"Two Early Tudor Lives: The Life and Death of Cardinal Wolsey by George Cavendish and The Life of Sir Thomas More by William Roper," ed. Richard S. Sylvester and Davis P. Harding

It seems appropriate, during Lent, and with the selection of Pope Francis I, to look at two famous biographies of two famous Catholics, Cavendish's Life of Cardinal Wolsey and Roper's Life of More.

In Roper's Life of More and Cavendish's Life of Wolsey we have famous biographies of two famous men, both prominent in the reign of Henry VIII, who both fell out from the favor of that king. More and Wolsey were political foes. More, especially because of A Man for All Seasons (based on Roper's Life), and because of his canonization as a saint by the Roman Catholic Church, is a figure generally lionized. It is not uncommon for Catholic colleges and universities to have a Thomas More Society. Wolsey, on the other hand, is generally portrayed as a politically ambitious man who was unable to keep the high position his talent and drive had won him. Consequently, Wolsey is viewed far less favorably by posterity than More.
Just as Cardinal Newman wrote his own autobiography (Apologia pro Vita Sua) as a defense of his position as an Anglican in his youth and Catholic in his later years, Cavendish and Roper both wrote these lives to defend or promote the reputation of these men. Cavendish had been one of Wolsey's attendants, while Roper was More's son-in-law, married to More’s eldest daughter, Meg. Both biographies were written long after the death of their subjects. Cavendish's work was composed in its final form sometime between 1554-58, more than twenty years after Wolsey’s death in 1529. Roper's life of More was composed about the same time, about twenty years after More's death in 1535.
Cavendish was intent on restoring Wolsey's reputation against the gossipy reports that informed most people's view of the cardinal. He notes in his first paragraph: "Meseems it were no wisdom to credit every light tale, blazed by the blasphemous mouths of rude commonality, for we daily hear how with their blasphemous trump they spread abroad innumerable lies…" It was to answer such gossip that Cavendish composed this biography.
Roper intended rather to write what amounts to an extended eulogy of the greatest man he ever knew. Like Wolsey, More had big political enemies -- he was ultimately charged and condemned to death on the perjured testimony of some of those enemies. Roper does not speak much about those charges, but rather focuses on More facing his troubles as a man of great principle and even greater conscience. He was not writing about a clever man no better than his times (Wolsey could be so described), but as a man much better than his times, a “man for all seasons.”
Cavendish looks at Wolsey’s life as something like a Greek tragedy. Here was a man of great talents and ability (Wolsey graduated from college at 15), who, through changing fortunes, managed to lose all he had. Cavendish wants to defend Wolsey from the vicious gossip against him, but the Cardinal’s extravagance, and his political maneuvering, do suggest that the sins of pride and excess were very much part of the Cardinal’s character. In his closing section, Cavendish casts Wolsey’s story as a cautionary tale for all who think they are anything but Fortune’s plaything, and he warns the reader against “the wondrous mutability of vain honors, the brittle assurance of abundance, the uncertainty of dignities, the flattering of feigned friends, and the tickle trust to worldly princes.” Shakespeare addresses this very idea in Wolsey’s great soliloquy (“Farewell … to all my greatness”) in Henry VIII, Act III, Scene 2.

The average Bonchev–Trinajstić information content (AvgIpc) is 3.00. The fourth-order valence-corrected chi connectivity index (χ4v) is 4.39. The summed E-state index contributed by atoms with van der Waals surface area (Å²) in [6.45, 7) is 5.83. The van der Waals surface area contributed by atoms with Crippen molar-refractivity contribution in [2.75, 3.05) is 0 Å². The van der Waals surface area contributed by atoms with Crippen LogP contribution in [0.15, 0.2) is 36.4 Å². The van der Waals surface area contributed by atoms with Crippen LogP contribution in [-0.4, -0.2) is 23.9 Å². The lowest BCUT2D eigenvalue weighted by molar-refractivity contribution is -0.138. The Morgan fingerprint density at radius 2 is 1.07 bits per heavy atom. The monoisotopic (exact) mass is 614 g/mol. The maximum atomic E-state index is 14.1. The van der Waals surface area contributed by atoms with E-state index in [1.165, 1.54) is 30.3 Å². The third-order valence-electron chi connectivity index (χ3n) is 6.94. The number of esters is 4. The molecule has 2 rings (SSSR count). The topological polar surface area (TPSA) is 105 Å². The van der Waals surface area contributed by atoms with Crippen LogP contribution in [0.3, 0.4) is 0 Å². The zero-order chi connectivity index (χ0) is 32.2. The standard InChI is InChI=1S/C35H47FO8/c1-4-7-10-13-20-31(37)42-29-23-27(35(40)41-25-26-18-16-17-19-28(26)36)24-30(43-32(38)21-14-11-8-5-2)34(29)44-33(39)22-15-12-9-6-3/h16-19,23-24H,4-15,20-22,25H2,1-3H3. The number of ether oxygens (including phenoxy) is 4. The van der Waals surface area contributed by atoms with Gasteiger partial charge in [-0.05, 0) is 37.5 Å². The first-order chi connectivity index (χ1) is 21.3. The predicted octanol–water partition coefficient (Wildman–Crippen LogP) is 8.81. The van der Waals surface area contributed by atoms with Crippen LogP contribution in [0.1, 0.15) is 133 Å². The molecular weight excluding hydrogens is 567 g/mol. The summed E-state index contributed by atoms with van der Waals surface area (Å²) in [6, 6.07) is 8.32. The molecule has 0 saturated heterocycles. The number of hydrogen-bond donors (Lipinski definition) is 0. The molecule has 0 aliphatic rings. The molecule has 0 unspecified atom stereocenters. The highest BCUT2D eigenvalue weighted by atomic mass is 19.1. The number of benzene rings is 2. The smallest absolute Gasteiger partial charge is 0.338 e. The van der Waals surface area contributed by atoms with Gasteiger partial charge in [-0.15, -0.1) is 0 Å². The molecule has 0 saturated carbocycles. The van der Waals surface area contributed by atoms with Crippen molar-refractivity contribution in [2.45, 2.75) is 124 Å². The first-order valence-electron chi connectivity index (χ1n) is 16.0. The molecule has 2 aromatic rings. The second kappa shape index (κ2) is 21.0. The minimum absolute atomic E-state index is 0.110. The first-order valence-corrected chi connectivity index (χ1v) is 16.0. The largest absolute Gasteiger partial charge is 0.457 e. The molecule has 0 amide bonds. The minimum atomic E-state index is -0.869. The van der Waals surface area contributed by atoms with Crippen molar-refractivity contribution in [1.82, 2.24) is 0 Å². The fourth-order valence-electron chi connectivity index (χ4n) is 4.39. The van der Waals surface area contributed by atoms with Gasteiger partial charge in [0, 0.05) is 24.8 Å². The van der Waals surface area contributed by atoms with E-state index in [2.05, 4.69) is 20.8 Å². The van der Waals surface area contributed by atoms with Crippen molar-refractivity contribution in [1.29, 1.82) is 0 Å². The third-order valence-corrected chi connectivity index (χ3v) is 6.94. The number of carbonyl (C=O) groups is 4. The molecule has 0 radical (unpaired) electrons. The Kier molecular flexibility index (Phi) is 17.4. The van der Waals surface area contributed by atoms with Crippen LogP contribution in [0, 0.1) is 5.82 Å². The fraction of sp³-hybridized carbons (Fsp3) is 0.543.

Roper would rather focus our attention on how a great man, a man of principle, can live in the world, but not be of the world. In one of the most telling passages of the Life, More’s wife, Alice, visits him in the Tower of London, and there lights into him because he cannot bring himself to take the Oath of Supremacy (that the King of England is head of the church in England), adding that he should do so with all his mental reservations, to save his life for his family’s sake. But More’s conscience will not let him do that, and, strangely enough, More feels himself still the king’s servant, and that he would be doing the king a disservice to flatter him by swearing such an oath. What is absent in More is any anger at the life he has. Soon before his own execution, he observes a fellow prisoner going to his death and looks on him as a model to emulate. More is courteous and generous to the prison officials and even to his executioner. And as he never got caught up in the allure of things, he is able to be of even temper when those things (his life included) are lost.
Neither life is complete. Cavendish fails to mention More at all, while Roper makes no mention of More’s great work, Utopia. Modern scholars have done much more thorough jobs in the lives of both men (see Peter Gwyn’s The King’s Cardinal: The Rise and Fall of Cardinal Wolsey and Peter Ackroyd’s The Life of Thomas More). Both lives, however, are beautifully written pieces that are worth reading as much for their language and structure as for any information conveyed.

About the Author

Bernard Norcott-Mahany, a library technical assistant at the Lucile H. Bluford Branch, is our resident connoisseur of classic literature. He is also the leader of the Black Classics and In the Heat of the Night book groups.

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